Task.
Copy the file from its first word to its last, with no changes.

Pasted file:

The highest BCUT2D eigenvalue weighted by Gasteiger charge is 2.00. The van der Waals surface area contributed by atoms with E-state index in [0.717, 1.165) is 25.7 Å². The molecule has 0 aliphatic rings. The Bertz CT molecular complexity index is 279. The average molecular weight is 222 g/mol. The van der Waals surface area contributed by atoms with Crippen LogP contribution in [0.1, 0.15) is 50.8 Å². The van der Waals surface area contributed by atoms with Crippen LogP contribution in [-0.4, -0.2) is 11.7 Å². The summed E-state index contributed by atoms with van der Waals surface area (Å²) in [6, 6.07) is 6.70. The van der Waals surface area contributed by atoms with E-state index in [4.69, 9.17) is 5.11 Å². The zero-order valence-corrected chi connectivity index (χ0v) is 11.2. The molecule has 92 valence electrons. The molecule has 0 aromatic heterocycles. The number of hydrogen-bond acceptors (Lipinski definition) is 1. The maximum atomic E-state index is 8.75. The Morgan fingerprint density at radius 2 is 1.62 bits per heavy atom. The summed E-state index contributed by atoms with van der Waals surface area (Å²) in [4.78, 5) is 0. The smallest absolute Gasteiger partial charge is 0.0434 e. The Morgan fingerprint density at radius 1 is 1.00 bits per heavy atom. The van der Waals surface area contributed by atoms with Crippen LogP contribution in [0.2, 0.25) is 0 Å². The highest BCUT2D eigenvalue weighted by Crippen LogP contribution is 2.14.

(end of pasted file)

The highest BCUT2D eigenvalue weighted by Gasteiger charge is 2.00. The van der Waals surface area contributed by atoms with E-state index in [0.717, 1.165) is 25.7 Å². The molecule has 0 aliphatic rings. The Bertz CT molecular complexity index is 279. The average molecular weight is 222 g/mol. The van der Waals surface area contributed by atoms with Crippen LogP contribution in [0.1, 0.15) is 50.8 Å². The van der Waals surface area contributed by atoms with Crippen LogP contribution in [-0.4, -0.2) is 11.7 Å². The summed E-state index contributed by atoms with van der Waals surface area (Å²) in [6, 6.07) is 6.70. The van der Waals surface area contributed by atoms with E-state index in [4.69, 9.17) is 5.11 Å². The zero-order valence-corrected chi connectivity index (χ0v) is 11.2. The molecule has 92 valence electrons. The molecule has 0 aromatic heterocycles. The number of hydrogen-bond acceptors (Lipinski definition) is 1. The maximum atomic E-state index is 8.75. The Morgan fingerprint density at radius 2 is 1.62 bits per heavy atom. The summed E-state index contributed by atoms with van der Waals surface area (Å²) in [4.78, 5) is 0. The smallest absolute Gasteiger partial charge is 0.0434 e. The Morgan fingerprint density at radius 1 is 1.00 bits per heavy atom. The van der Waals surface area contributed by atoms with Crippen LogP contribution in [0.2, 0.25) is 0 Å². The highest BCUT2D eigenvalue weighted by Crippen LogP contribution is 2.14.